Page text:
Artist Project Series: The Tree of Tolerance by Trish Jeffers-Zeh

Cool Tools and Creative Fire are pleased to present a new tutorial by Master Artist Trish Jeffers-Zeh.  This in-depth project is both an artistic and creative soul journey.

“Resolve to be tender with the young, compassionate with the aged, sympathetic with the striving, and tolerant of the weak and the wrong. Sometime in life you will have been all of these.” ― George Washington Carver

My work and designs are highly influenced by my need to find peace in an often hectic and uncompromising world.  Hence, I headed into the studio, followed my intuition and “The Tree of Tolerance” was born.

At first, I had a totally different design in mind. However, once I sat at my bench gazing outside, the stately Elm tree in my front yard drew my attention.  After all, it would be her leaves, skeletonized and carefully collected by me for their lacey, intricate beauty of imperfection.  They were to be central as my bail, texture, and theme for the ceramic pendant.  When I am creating to release my worries, it becomes a meditation or prayer.  It is at these times I let go and trust my intuition.  The works that manifest while under this influence are most often admired by others and are prime examples of my yearning to grow past the techniques I have learned.

The elm is often associated with Mother and Earth Goddess, strength, communication, relationships and its essence energizes the mind and balances the heart.  It attracts love, protects and aids in sharpening intuitive instincts.  Elm is the arbitrator that listens without judgement.  Most mature elms of European and American origin have died from Dutch elm disease, even though they had a long history for their tolerance to thrive wherever they were planted.  Thankfully disease resistant cultivars have been developed that are as tolerant to various growing conditions as their forbearers were before the dreaded disease.  The Tree of Tolerance represents the seed that I hope is cultivated in all of us so that we may lead with compassion.

Coming from a hand building and sculptural background in ceramics, I was delighted when I found metal clay.  The marriage of these two mediums was my dream and I’ve been working with this process since 2000 when metal clay seduced my creative mind.  At first, I used the metal clay on my own sculpted forms that had either broken or were jewelry.  Then I moved on to bisque ware I purchased from a distributor.  This all worked fine until the distributors started to acquire their bisque from China.  That’s when I began to see more issues with the metal clay adhering to the ceramic.  This had not been a problem before.  I realized that the imports had more talc in their clay bodies and this acted as a repellant.  I needed to come up with new approaches in order to deal with what I call “Separation Anxiety” that I now faced with the fine silver not adhering to the ceramic body.  Another issue that can cause this separation anxiety is when there has not been a quality surface to surface connection between fine silver clay and the ceramics.  Now I want to share with you some of the techniques I developed in order to create stunning wearable art using a ceramic base.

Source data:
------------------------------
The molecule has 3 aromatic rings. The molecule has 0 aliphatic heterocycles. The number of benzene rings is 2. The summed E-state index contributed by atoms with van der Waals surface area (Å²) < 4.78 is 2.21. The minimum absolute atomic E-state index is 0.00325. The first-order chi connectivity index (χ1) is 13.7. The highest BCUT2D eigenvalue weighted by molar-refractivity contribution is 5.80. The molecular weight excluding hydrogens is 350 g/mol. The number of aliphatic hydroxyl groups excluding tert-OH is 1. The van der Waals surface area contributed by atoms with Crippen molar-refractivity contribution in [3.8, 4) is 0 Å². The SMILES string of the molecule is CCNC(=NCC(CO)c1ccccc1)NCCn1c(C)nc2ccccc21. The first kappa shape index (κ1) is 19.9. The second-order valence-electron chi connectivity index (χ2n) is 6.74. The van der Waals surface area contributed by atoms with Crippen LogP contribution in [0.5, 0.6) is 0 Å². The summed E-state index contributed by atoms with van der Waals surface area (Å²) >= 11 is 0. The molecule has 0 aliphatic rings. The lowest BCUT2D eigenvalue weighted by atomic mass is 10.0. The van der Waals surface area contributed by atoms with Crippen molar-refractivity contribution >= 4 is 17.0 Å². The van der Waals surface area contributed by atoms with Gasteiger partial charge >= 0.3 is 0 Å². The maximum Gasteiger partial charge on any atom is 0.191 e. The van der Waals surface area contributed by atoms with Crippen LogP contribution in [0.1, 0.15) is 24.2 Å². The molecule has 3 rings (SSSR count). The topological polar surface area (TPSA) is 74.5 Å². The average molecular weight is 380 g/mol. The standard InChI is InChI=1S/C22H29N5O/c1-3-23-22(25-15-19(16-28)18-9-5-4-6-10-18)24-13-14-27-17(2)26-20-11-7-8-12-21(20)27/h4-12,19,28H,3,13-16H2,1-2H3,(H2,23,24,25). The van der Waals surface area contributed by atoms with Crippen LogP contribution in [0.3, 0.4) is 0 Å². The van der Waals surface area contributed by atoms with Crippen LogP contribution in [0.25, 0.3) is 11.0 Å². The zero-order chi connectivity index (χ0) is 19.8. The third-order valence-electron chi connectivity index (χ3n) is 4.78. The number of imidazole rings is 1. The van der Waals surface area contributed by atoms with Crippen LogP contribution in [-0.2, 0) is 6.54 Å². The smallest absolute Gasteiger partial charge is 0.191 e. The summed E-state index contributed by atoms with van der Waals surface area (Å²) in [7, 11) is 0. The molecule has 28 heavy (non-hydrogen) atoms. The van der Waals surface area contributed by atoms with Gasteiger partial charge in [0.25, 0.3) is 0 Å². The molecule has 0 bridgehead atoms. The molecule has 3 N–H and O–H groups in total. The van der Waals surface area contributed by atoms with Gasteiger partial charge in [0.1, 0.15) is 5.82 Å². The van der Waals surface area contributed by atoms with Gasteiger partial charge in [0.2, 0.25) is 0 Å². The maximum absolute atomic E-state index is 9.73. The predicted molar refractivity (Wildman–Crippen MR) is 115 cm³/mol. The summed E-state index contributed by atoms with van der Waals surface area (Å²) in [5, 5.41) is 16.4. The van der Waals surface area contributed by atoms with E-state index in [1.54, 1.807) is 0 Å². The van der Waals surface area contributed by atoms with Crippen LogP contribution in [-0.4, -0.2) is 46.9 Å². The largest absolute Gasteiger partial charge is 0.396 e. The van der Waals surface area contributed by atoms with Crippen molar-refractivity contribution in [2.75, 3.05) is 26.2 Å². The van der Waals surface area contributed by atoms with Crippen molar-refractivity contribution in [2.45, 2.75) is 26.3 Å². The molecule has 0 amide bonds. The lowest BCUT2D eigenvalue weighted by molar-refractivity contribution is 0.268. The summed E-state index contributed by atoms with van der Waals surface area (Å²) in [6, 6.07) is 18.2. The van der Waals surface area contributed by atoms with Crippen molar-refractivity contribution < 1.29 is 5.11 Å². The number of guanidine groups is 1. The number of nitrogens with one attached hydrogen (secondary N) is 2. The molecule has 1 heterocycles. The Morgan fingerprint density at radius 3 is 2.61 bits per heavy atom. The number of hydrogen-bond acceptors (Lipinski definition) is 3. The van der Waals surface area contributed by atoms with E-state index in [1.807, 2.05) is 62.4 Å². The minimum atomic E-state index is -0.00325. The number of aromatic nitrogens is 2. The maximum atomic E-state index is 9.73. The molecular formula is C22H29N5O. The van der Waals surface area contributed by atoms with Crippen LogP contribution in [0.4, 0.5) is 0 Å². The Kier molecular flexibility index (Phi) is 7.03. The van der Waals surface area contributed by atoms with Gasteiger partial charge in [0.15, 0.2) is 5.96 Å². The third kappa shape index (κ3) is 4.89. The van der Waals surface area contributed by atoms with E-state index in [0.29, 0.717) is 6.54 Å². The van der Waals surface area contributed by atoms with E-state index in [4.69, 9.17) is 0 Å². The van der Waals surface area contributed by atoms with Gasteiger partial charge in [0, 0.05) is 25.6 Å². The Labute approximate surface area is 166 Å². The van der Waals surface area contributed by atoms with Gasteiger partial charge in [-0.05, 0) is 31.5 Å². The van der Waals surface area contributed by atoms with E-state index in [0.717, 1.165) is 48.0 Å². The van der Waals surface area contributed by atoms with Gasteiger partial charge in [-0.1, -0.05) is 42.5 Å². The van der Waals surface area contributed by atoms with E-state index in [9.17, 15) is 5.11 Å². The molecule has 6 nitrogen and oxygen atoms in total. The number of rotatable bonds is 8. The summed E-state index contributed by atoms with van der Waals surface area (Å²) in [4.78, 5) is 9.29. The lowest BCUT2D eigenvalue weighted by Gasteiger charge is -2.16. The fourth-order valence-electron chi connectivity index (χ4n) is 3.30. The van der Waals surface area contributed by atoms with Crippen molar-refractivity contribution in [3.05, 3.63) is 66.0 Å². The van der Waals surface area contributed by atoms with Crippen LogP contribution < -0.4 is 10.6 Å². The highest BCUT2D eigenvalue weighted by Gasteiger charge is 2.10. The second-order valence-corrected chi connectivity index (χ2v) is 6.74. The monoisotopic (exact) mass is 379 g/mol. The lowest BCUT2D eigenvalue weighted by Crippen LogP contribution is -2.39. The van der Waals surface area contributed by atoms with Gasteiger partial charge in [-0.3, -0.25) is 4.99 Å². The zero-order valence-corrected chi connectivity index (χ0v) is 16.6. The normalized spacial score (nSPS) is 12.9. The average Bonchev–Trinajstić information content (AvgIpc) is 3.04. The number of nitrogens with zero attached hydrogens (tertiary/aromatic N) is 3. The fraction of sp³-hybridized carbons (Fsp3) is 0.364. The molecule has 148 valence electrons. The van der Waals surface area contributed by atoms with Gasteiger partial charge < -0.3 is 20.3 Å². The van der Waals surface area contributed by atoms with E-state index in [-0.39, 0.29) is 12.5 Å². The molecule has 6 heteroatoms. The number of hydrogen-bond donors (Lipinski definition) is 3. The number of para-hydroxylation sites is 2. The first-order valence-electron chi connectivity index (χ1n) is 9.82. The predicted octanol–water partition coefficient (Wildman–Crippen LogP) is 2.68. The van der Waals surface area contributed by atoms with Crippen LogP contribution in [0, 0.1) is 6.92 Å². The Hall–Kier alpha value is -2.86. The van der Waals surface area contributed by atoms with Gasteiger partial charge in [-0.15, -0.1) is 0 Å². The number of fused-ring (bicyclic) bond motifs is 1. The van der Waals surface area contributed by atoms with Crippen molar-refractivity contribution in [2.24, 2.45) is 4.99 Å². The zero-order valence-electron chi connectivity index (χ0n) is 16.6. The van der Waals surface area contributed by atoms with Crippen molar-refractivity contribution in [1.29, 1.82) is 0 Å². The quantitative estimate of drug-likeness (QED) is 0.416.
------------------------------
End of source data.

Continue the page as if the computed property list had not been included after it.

For this project I wanted the leaves to speak for themselves, raise awareness of the versatility of syringe work as a sculptural tool, the wonders of ACW Overlay Paste and the versatility of FS999.  I believe metal clay syringes are under appreciated!!!

Intermediate to advanced skill level

General Materials:

  • Ceramic Bisque Bead
  • Your choice of fire in place stones. I choose a CZ
    Cool Tools Gemstone Firing Guide
  • FS999 fine silver clay 25gram
  • FS999Fine Silver Clay paste 20gram{I made mine from the lump above}
  • FS999 Fine Silver Syringes 2-3 depending on design
    This comes with three tips gauges, 14/, olive green 18/ light green{also a pink tip from my stash}, and 22/blue{I did not use this thinnest gauge tip}
  • ACW Overlay silver paste
  • Sheet protector with graph paper insert or Graph Mat
  • Non-stick Work surface such as Teflon sheets. You will want several for convenience.
  • General metal clay tools, spatula {an optional must have!} roller, Plexiglas for rolling coils, X-acto knife or tissue blade, needle tools, #4 paint brush flat tip, #1 paint brush fine point, shaper, Cool Tools thickness rolling frames or playing cards for clay thickness, .75 mm Slats {or 3 playing cards thickness for slab rolling}, release agent/olive oil, toothpicks, isopropyl alcohol {to clean stones before firing}
  • Spritzer bottle {small} of water with 3-4 drops of Lavender essential oil
  • Pin vise drill, 1mm and 2mm drill bits, mini files and sanding sticks to refine clay after drying, Dockyards Micro Carving tools 1.5{V cut and Skew Chisel}, Kemper Lady Finger Tool Set {fine and medium tips}available through ceramic supply stores.
  • Programmable Kiln for firing completed ceramic bead.
  • For the patina: Liver of Sulfur or my preference Cool Tools Patina Gel {2drops, 1 TBL sea salt, and 1 TBL spoon of ammonia}, old coffee cup, hot plate or coffee warmer, old paint brush to apply patina solution, bowl for 1 cup of water and approximately 1Tbl of baking soda to neutralize the patina’s reaction or it will continue to darken.  For a comprehensive guide on the patina process I really like the information presented by Cool Tools in their learning Center under Getting Started in Metal Clay; Metal Clay Guides and Articles to Jewelry Artists Guide to Liver of Sulfur; A Guide to Creating Patina’s & Finishes using Liver of Sulfur.
    Patina Gel Instructions.pdf